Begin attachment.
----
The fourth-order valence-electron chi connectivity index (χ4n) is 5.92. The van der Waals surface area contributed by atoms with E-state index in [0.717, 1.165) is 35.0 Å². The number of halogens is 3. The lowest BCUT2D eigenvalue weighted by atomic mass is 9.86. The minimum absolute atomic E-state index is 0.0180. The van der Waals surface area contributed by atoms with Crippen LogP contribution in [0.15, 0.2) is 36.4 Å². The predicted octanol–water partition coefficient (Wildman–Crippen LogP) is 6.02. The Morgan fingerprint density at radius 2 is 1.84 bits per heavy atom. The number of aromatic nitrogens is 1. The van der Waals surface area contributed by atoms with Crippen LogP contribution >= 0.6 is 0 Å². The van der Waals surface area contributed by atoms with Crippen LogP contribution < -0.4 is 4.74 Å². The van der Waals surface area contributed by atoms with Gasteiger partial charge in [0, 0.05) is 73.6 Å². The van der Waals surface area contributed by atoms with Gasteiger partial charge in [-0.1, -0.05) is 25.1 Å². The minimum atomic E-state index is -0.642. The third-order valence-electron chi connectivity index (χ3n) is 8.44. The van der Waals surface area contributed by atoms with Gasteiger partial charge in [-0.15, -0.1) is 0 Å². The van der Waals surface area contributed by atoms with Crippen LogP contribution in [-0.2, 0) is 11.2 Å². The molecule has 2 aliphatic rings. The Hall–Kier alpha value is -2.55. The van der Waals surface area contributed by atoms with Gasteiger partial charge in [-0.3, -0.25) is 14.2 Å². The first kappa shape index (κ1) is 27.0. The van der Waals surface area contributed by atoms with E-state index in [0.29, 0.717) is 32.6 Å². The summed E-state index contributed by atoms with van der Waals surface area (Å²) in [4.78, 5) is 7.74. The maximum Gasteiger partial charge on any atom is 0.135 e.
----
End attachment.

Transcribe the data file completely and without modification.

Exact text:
The fourth-order valence-electron chi connectivity index (χ4n) is 5.92. The van der Waals surface area contributed by atoms with E-state index in [0.717, 1.165) is 35.0 Å². The number of halogens is 3. The lowest BCUT2D eigenvalue weighted by atomic mass is 9.86. The minimum absolute atomic E-state index is 0.0180. The van der Waals surface area contributed by atoms with Crippen LogP contribution in [0.15, 0.2) is 36.4 Å². The predicted octanol–water partition coefficient (Wildman–Crippen LogP) is 6.02. The Morgan fingerprint density at radius 2 is 1.84 bits per heavy atom. The number of aromatic nitrogens is 1. The van der Waals surface area contributed by atoms with Crippen LogP contribution >= 0.6 is 0 Å². The van der Waals surface area contributed by atoms with Crippen LogP contribution < -0.4 is 4.74 Å². The van der Waals surface area contributed by atoms with Gasteiger partial charge in [0, 0.05) is 73.6 Å². The van der Waals surface area contributed by atoms with Gasteiger partial charge in [-0.1, -0.05) is 25.1 Å². The minimum atomic E-state index is -0.642. The third-order valence-electron chi connectivity index (χ3n) is 8.44. The van der Waals surface area contributed by atoms with Gasteiger partial charge in [-0.15, -0.1) is 0 Å². The van der Waals surface area contributed by atoms with Crippen LogP contribution in [-0.2, 0) is 11.2 Å². The molecule has 2 aliphatic rings. The Hall–Kier alpha value is -2.55. The van der Waals surface area contributed by atoms with Gasteiger partial charge in [-0.3, -0.25) is 14.2 Å². The first kappa shape index (κ1) is 27.0. The van der Waals surface area contributed by atoms with E-state index in [0.29, 0.717) is 32.6 Å². The summed E-state index contributed by atoms with van der Waals surface area (Å²) in [4.78, 5) is 7.74. The maximum Gasteiger partial charge on any atom is 0.135 e.